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Quantitative Characterization of Memory Contention
Uppsala University, Disciplinary Domain of Science and Technology, Mathematics and Computer Science, Department of Information Technology, Computer Systems. (UART)
Uppsala University, Disciplinary Domain of Science and Technology, Mathematics and Computer Science, Department of Information Technology, Computer Systems.
Uppsala University, Disciplinary Domain of Science and Technology, Mathematics and Computer Science, Department of Information Technology, Computer Systems.
Uppsala University, Disciplinary Domain of Science and Technology, Mathematics and Computer Science, Department of Information Technology, Computer Systems.
2012 (English)Report (Other academic)
Abstract [en]

On multicore processors, co-executing applications compete for shared resources, such as cache capacity and memory bandwidth. This leads to suboptimal resource allocation and can cause substantial performance loss, which makes it important to effectively manage these shared resources. This, however, requires insights into how the applications are impacted by such resource sharing.

While there are several methods to analyze the performance impact of cache contention, less attention has been paid to general, quantitative methods for analyzing the impact of contention for memory bandwidth. To this end we introduce the Bandwidth Bandit, a general, quantitative, profiling method for analyzing the performance impact of contention for memory bandwidth on multicore machines.

The profiling data captured by the Bandwidth Bandit is presented in a it bandwidth graph. This graph accurately captures the measured application's performance as a function of its available memory bandwidth, and enables us to determine how much the application suffers when its available bandwidth is reduced. To demonstrate the value of this data, we present a case study in which we use the bandwidth graph to analyze the performance impact of memory contention when co-running multiple instances of single threaded application.

Place, publisher, year, edition, pages
Uppsala: Uppsala universitet, 2012. , 10 p.
Series
Technical report / Department of Information Technology, Uppsala University, ISSN 1404-3203 ; 2012-029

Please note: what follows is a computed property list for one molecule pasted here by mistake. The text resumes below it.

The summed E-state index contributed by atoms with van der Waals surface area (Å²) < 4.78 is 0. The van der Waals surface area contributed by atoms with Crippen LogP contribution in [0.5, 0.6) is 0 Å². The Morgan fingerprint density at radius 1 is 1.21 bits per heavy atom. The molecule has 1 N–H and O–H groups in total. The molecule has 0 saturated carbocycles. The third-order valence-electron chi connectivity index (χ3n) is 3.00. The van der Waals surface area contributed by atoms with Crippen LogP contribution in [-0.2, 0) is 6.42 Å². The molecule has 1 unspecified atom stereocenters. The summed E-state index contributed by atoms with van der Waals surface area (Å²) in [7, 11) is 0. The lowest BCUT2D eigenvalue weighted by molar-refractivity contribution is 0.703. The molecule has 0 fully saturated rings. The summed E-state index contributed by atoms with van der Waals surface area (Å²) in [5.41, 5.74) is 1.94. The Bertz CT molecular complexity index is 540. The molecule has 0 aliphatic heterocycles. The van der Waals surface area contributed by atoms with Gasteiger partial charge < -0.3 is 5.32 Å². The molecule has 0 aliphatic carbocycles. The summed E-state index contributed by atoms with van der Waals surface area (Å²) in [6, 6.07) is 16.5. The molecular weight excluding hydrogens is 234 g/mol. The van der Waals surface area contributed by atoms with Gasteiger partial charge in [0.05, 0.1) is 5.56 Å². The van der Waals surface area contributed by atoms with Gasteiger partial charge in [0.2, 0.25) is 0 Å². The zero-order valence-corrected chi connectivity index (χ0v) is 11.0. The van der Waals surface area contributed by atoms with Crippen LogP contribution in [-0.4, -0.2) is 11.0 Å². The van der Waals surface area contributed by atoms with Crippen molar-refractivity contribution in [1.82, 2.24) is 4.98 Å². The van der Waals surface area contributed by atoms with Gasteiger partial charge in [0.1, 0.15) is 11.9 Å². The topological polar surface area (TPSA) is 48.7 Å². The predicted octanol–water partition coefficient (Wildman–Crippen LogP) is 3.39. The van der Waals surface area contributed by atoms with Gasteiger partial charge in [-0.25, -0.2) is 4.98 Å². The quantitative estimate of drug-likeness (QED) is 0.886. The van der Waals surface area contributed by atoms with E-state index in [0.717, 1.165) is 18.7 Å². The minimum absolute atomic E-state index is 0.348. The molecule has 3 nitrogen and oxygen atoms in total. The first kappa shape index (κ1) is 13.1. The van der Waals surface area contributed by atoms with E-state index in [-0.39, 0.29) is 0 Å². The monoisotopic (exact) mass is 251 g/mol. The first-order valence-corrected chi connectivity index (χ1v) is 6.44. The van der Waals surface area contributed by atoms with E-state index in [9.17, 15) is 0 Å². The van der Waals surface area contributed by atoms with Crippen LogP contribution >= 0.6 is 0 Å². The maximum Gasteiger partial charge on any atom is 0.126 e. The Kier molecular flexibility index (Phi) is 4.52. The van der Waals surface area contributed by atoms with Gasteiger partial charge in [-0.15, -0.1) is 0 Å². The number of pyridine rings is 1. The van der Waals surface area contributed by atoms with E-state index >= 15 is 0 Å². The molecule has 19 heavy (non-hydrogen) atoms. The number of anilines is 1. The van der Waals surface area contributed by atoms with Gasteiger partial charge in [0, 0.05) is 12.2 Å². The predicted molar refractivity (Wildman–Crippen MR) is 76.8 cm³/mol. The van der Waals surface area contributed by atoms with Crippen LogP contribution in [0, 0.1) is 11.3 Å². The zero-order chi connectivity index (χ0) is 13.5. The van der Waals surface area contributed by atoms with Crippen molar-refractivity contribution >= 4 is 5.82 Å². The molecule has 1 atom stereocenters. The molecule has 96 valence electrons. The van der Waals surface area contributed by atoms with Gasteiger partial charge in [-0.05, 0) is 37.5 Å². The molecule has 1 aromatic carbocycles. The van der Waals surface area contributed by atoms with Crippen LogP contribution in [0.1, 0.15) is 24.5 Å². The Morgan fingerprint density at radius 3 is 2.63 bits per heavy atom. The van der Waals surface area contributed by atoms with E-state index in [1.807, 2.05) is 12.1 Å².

National Category
Computer Systems
Research subject
Computer Systems Sciences
Identifiers
URN: urn:nbn:se:uu:diva-182445OAI: oai:DiVA.org:uu-182445DiVA: diva2:559787
Available from: 2013-03-28 Created: 2012-10-10 Last updated: 2013-03-28Bibliographically approved
In thesis
1. Profiling Methods for Memory Centric Software Performance Analysis
Open this publication in new window or tab >>Profiling Methods for Memory Centric Software Performance Analysis
2012 (English)Doctoral thesis, comprehensive summary (Other academic)
Abstract [en]

To reduce latency and increase bandwidth to memory, modern microprocessors are often designed with deep memory hierarchies including several levels of caches. For such microprocessors, both the latency and the bandwidth to off-chip memory are typically about two orders of magnitude worse than the latency and bandwidth to the fastest on-chip cache. Consequently, the performance of many applications is largely determined by how well they utilize the caches and bandwidths in the memory hierarchy. For such applications, there are two principal approaches to improve performance: optimize the memory hierarchy and optimize the software. In both cases, it is important to both qualitatively and quantitatively understand how the software utilizes and interacts with the resources (e.g., cache and bandwidths) in the memory hierarchy.

This thesis presents several novel profiling methods for memory-centric software performance analysis. The goal of these profiling methods is to provide general, high-level, quantitative information describing how the profiled applications utilize the resources in the memory hierarchy, and thereby help software and hardware developers identify opportunities for memory related hardware and software optimizations. For such techniques to be broadly applicable the data collection should have minimal impact on the profiled application, while not being dependent on custom hardware and/or operating system extensions. Furthermore, the resulting profiling information should be accurate and easy to interpret.

While several use cases are presented, the main focus of this thesis is the design and evaluation of the core profiling methods. These core profiling methods measure and/or estimate how high-level performance metrics, such as miss-and fetch ratio; off-chip bandwidth demand; and execution rate are affected by the amount of resources the profiled applications receive. This thesis shows that such high-level profiling information can be accurately obtained with very little impact on the profiled applications and without requiring costly simulations or custom hardware support.

Place, publisher, year, edition, pages
Uppsala: Acta Universitatis Upsaliensis, 2012. 51 p.
Series
Digital Comprehensive Summaries of Uppsala Dissertations from the Faculty of Science and Technology, ISSN 1651-6214 ; 1000
National Category
Computer Engineering
Research subject
Computer Science
Identifiers
urn:nbn:se:uu:diva-182594 (URN)978-91-554-8541-2 (ISBN)
Public defence
2012-12-21, Room 2446, Polacksbacken, Lägerhyddsvägen 2, Uppsala, 13:00 (English)
Opponent
Supervisors
Projects
UPMARC
Available from: 2012-11-29 Created: 2012-10-11 Last updated: 2014-07-21Bibliographically approved

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Eklöv rapport(418 kB)184 downloads
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Eklöv, DavidNikoleris, NikosBlack-Schaffer, DavidHägersten, Erik

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